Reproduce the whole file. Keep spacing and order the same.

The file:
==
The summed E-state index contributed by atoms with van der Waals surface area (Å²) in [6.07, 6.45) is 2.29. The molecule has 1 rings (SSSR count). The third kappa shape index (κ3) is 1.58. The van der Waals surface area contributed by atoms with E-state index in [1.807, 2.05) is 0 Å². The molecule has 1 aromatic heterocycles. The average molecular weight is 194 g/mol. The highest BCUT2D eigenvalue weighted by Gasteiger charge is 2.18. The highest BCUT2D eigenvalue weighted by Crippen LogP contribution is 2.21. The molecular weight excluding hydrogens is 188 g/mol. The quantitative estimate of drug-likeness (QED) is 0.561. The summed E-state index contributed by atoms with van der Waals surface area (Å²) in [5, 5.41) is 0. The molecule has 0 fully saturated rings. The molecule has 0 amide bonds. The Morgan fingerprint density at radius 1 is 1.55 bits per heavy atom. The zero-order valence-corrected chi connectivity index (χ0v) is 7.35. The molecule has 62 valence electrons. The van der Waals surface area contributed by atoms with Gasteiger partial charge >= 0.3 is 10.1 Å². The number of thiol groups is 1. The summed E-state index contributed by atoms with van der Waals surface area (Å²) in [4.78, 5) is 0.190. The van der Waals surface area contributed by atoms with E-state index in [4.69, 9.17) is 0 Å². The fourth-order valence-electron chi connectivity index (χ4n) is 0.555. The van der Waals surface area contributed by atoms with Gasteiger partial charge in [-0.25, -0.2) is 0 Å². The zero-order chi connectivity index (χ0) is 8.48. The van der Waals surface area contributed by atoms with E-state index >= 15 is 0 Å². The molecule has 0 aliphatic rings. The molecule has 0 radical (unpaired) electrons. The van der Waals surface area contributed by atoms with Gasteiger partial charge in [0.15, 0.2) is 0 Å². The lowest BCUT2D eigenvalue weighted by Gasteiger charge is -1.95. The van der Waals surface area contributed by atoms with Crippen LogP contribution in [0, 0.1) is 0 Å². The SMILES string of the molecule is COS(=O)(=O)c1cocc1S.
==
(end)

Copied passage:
The summed E-state index contributed by atoms with van der Waals surface area (Å²) in [6.07, 6.45) is 2.29. The molecule has 1 rings (SSSR count). The third kappa shape index (κ3) is 1.58. The van der Waals surface area contributed by atoms with E-state index in [1.807, 2.05) is 0 Å². The molecule has 1 aromatic heterocycles. The average molecular weight is 194 g/mol. The highest BCUT2D eigenvalue weighted by Gasteiger charge is 2.18. The highest BCUT2D eigenvalue weighted by Crippen LogP contribution is 2.21. The molecular weight excluding hydrogens is 188 g/mol. The quantitative estimate of drug-likeness (QED) is 0.561. The summed E-state index contributed by atoms with van der Waals surface area (Å²) in [5, 5.41) is 0. The molecule has 0 fully saturated rings. The molecule has 0 amide bonds. The Morgan fingerprint density at radius 1 is 1.55 bits per heavy atom. The zero-order valence-corrected chi connectivity index (χ0v) is 7.35. The molecule has 62 valence electrons. The van der Waals surface area contributed by atoms with Gasteiger partial charge >= 0.3 is 10.1 Å². The number of thiol groups is 1. The summed E-state index contributed by atoms with van der Waals surface area (Å²) in [4.78, 5) is 0.190. The van der Waals surface area contributed by atoms with E-state index in [4.69, 9.17) is 0 Å². The fourth-order valence-electron chi connectivity index (χ4n) is 0.555. The van der Waals surface area contributed by atoms with Gasteiger partial charge in [-0.25, -0.2) is 0 Å². The zero-order chi connectivity index (χ0) is 8.48. The van der Waals surface area contributed by atoms with E-state index >= 15 is 0 Å². The molecule has 0 aliphatic rings. The molecule has 0 radical (unpaired) electrons. The van der Waals surface area contributed by atoms with Gasteiger partial charge in [0.15, 0.2) is 0 Å². The lowest BCUT2D eigenvalue weighted by Gasteiger charge is -1.95. The van der Waals surface area contributed by atoms with Crippen LogP contribution in [0, 0.1) is 0 Å². The SMILES string of the molecule is COS(=O)(=O)c1cocc1S.